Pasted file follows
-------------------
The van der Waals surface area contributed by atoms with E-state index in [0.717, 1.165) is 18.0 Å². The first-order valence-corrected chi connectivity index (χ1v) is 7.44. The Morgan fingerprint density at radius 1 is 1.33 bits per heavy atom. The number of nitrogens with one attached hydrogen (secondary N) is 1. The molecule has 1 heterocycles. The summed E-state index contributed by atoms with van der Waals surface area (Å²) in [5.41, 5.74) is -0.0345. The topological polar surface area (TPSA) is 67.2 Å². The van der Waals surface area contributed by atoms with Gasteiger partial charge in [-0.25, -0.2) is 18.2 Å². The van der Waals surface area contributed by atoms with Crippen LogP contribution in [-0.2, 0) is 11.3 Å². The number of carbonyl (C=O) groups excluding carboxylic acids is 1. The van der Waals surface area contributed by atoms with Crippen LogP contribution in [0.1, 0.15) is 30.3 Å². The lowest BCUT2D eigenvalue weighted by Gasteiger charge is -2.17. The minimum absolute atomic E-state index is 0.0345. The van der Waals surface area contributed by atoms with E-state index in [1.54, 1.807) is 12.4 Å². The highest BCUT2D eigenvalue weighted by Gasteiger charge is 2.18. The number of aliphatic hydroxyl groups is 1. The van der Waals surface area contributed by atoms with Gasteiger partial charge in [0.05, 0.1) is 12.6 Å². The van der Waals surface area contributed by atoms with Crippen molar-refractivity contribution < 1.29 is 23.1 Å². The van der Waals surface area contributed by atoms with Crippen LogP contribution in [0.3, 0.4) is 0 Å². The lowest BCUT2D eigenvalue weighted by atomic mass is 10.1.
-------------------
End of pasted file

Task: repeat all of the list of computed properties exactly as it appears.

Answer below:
The van der Waals surface area contributed by atoms with E-state index in [0.717, 1.165) is 18.0 Å². The first-order valence-corrected chi connectivity index (χ1v) is 7.44. The Morgan fingerprint density at radius 1 is 1.33 bits per heavy atom. The number of nitrogens with one attached hydrogen (secondary N) is 1. The molecule has 1 heterocycles. The summed E-state index contributed by atoms with van der Waals surface area (Å²) in [5.41, 5.74) is -0.0345. The topological polar surface area (TPSA) is 67.2 Å². The van der Waals surface area contributed by atoms with Gasteiger partial charge in [-0.25, -0.2) is 18.2 Å². The van der Waals surface area contributed by atoms with Crippen LogP contribution in [-0.2, 0) is 11.3 Å². The number of carbonyl (C=O) groups excluding carboxylic acids is 1. The van der Waals surface area contributed by atoms with Crippen LogP contribution in [0.1, 0.15) is 30.3 Å². The lowest BCUT2D eigenvalue weighted by Gasteiger charge is -2.17. The minimum absolute atomic E-state index is 0.0345. The van der Waals surface area contributed by atoms with E-state index in [1.54, 1.807) is 12.4 Å². The highest BCUT2D eigenvalue weighted by Gasteiger charge is 2.18. The number of aliphatic hydroxyl groups is 1. The van der Waals surface area contributed by atoms with Gasteiger partial charge in [0.05, 0.1) is 12.6 Å². The van der Waals surface area contributed by atoms with Crippen molar-refractivity contribution < 1.29 is 23.1 Å². The van der Waals surface area contributed by atoms with Crippen LogP contribution in [0.3, 0.4) is 0 Å². The lowest BCUT2D eigenvalue weighted by atomic mass is 10.1.